“Forgiveness is the gift you give yourself.” – Tony Robbins

I am not saying that the things my mother says don’t still affect me – she is still capable of getting inside my head, but it is very rare now. I have also distanced myself from her physically, and restrict how much contact I have with her. This is something I feel people should do with anyone who is potentially toxic to them – including family.
The most surprising reward for forgiving myself has been the calm it has brought inside. The peace of mind I have gained, and the confidence I have that I will no longer be upset when I am in her company. I feel sure of myself and less likely to be blindsided by my emotions, and have outbursts that make me feel out of control and judged as unstable by others. And I don’t feel angry or bitter inside anymore. I feel okay as though I have a solid foundation at last.

It didn’t happen overnight though; it started by writing my life story out for my therapist, which took some time to do as it was hard to face the things that had hurt me.

Seeing in black and white what I had been put through made me lose all guilt about feeling angry towards my mother. I finally understood why I was angry. I could see that what I had been put through was not right or fair and that I wasn’t to blame for any of it. 

Once I stopped arguing with my anger and trying to find reasons to justify my mother’s actions, I stopped feeling angry. I accepted what had happened and that I was not to blame for any of it.

It released me from the anger and also from the guilt. In writing it all out I freed myself the past.

“You do not forgive for the other person. You do it for your own freedom.” – Kute Blackson

It still took several years of therapy to sort through it all and find new ways of managing and healing some of the damage. But it was a crucial step in the process of listening to my feelings, trusting myself, and building my self-esteem.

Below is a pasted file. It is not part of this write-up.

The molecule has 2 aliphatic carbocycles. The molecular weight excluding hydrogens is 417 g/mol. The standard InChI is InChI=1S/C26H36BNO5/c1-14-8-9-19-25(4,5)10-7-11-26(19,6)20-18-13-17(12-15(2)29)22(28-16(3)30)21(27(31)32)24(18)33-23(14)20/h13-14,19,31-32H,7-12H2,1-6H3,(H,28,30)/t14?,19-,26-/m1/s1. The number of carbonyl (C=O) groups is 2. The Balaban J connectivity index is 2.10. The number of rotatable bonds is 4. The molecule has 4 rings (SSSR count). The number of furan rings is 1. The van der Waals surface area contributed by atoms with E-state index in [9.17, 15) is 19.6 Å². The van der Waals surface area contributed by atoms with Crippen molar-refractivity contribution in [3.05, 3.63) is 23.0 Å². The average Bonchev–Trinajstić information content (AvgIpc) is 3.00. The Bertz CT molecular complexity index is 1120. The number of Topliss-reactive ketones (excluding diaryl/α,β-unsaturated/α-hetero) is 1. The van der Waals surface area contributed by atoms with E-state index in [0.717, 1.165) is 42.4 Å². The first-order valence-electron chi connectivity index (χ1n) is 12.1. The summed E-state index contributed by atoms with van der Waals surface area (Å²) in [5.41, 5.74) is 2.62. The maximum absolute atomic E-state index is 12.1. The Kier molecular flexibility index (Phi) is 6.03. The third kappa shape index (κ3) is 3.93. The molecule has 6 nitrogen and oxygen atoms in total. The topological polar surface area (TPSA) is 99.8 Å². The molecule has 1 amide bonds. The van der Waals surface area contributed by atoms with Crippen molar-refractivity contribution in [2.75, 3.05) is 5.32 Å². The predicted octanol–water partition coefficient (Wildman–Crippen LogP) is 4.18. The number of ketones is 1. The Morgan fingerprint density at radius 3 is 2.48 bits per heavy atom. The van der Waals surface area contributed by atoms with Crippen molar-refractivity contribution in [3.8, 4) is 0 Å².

Now on the other side of this, the simple truth of forgiveness is that it's about you and not about them.

Forgive yourself. You’re worth it.


  1. I like to think I forgive easily, but I've picked up on resentments I've carried for years and years and I know I need to work on those, particularly as they involve someone who's since died. Makes it harder because it now involves grief that I haven't dealt with...

    1. It doesn't sound like you are forgiving, you are just letting the things that people do that hurt you slide, for their benefit not yours, or to 'make life easier'. I used to do that a lot, it made me angry, anxious, and stressed, but then I would feel guilty for feeling that way and keep giving these people chances, but really I needed to realise they were not supporting me or trustworthy. It affected me mentally and physically.

      Forgiveness is not about them, it's about you. So even if they have passed you can still forgive yourself. (I had to do this about my father)

      Here's what Kim Rezarch, who works with people who suffer trauma from abuse said about the post:

      Great blog! Self forgiveness is without a doubt necessary for any healing journey ❤️ Forgiving perpetrators is not. #RadicalAcceptance is also necessary for healing. Truly, recovery isn’t about the people who hurt you, it’s about building a relationship to Self ❤️🙏

      We can only work on ourselves and only start without ourselves. Until you can give yourself room to feel and accept those feelings, nothing changes. Hugs.

  2. Actually, you hit the nail on the head in your first reply sentence...
    I'm waiting for NHS counselling and someone suggested I should go in with an idea of something I want to deal with...I only get six sessions. So this time I hope I'll be able to deal with the guilt and grief associated with that person.